the senders and receivers have to append the block height that they used to compute the offsets to each of their tx inputs and outputs. And this block height should stay with each outputs and inputs up to inclusion of these outputs in a Grin block.
This will not end up as on chain data: the miner will derive himself (using the “second rule” mentioned below) the total offset for his block, and put that total offset in the block header, similarly to what is currently done.
Live verifying nodes derive the total kernel offsets of the txs by using the following formula:
total_offset = sum(Hash(output.block_height||output.P)) - sum(Hash(input.block_height||input.P))
Note that this also works when several transactions are aggregated together.
Live verifiers can verify using the above equation that a transaction balances out by using the above formula for the kernel offsets.
On top of that, live verifiers will also apply another rule: each
block_height must be comprised between
current_block_height - 1 and
current_block_height + 1 to allow for a bit asynchronicity (tx building block height might be off by one block to actual transaction broadcasting or verification block height)
Properties of the construction:
- Given the information of a transaction (kernel, tx inputs, tx outputs, offset), one cannot use the same kernel (for example during a play or replay attacks) and using different outputs and adjust the offset. This is true because changing an output changes the partial offset for that output because a Hash of the Pedersen commitment is used to derive this offset. In other words, changing the output would also necessitate to change the excess to adapt to it, and this cannot be done by the receiver, or the sender, without the help of the other party. This prevents replay or play attacks based on kernel offset adjustments.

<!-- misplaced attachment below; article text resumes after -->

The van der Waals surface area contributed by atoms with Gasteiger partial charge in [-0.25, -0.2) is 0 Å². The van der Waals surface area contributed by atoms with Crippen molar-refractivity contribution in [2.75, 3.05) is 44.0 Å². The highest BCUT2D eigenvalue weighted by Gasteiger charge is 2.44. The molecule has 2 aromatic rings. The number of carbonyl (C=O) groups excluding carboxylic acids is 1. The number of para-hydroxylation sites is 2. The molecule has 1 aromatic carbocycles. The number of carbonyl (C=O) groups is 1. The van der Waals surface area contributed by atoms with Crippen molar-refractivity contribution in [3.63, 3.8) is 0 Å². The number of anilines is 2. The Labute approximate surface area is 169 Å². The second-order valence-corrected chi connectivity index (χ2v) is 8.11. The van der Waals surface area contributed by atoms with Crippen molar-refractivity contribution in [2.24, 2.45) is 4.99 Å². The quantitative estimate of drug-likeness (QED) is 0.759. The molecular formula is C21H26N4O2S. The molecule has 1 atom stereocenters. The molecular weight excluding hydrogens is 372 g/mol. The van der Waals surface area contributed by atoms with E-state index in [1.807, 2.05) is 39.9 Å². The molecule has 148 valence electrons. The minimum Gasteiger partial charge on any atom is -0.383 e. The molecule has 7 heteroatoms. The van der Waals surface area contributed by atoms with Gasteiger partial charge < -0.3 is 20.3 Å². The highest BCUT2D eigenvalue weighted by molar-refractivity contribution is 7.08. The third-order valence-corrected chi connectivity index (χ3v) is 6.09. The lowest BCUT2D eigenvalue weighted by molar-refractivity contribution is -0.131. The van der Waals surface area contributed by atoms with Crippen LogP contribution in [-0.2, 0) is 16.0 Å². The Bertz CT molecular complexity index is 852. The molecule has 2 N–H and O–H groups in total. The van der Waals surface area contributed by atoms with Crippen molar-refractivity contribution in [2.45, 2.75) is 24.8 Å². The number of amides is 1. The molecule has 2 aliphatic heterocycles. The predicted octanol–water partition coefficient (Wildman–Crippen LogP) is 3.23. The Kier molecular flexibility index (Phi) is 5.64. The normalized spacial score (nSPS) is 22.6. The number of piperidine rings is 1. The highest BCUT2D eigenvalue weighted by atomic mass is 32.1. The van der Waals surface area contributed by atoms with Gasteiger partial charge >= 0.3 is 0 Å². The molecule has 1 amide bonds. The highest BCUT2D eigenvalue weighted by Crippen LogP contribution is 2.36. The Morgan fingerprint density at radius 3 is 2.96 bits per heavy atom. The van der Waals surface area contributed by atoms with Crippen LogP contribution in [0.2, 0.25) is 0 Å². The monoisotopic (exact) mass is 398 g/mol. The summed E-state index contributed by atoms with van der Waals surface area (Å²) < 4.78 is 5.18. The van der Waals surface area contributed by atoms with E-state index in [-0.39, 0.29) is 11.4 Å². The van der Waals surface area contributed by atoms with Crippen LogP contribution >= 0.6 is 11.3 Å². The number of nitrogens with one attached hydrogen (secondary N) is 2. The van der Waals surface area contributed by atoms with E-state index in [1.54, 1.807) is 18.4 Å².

- it is impossible to reuse (through play or replay) a kernel excess after one block height has passed. This fixes the problems of play attacks. This is due to the block height appearing in the hash to derive the offset, and the rule provided in the section above (section “Third rule”).
- Replay attacks within the 3-block timeframe are not possible if we do not allow duplicate outputs
Comparison with tx expiry proposal:
tx expiry proposal is used to verify kernel uniqueness in a pretty scalable manner.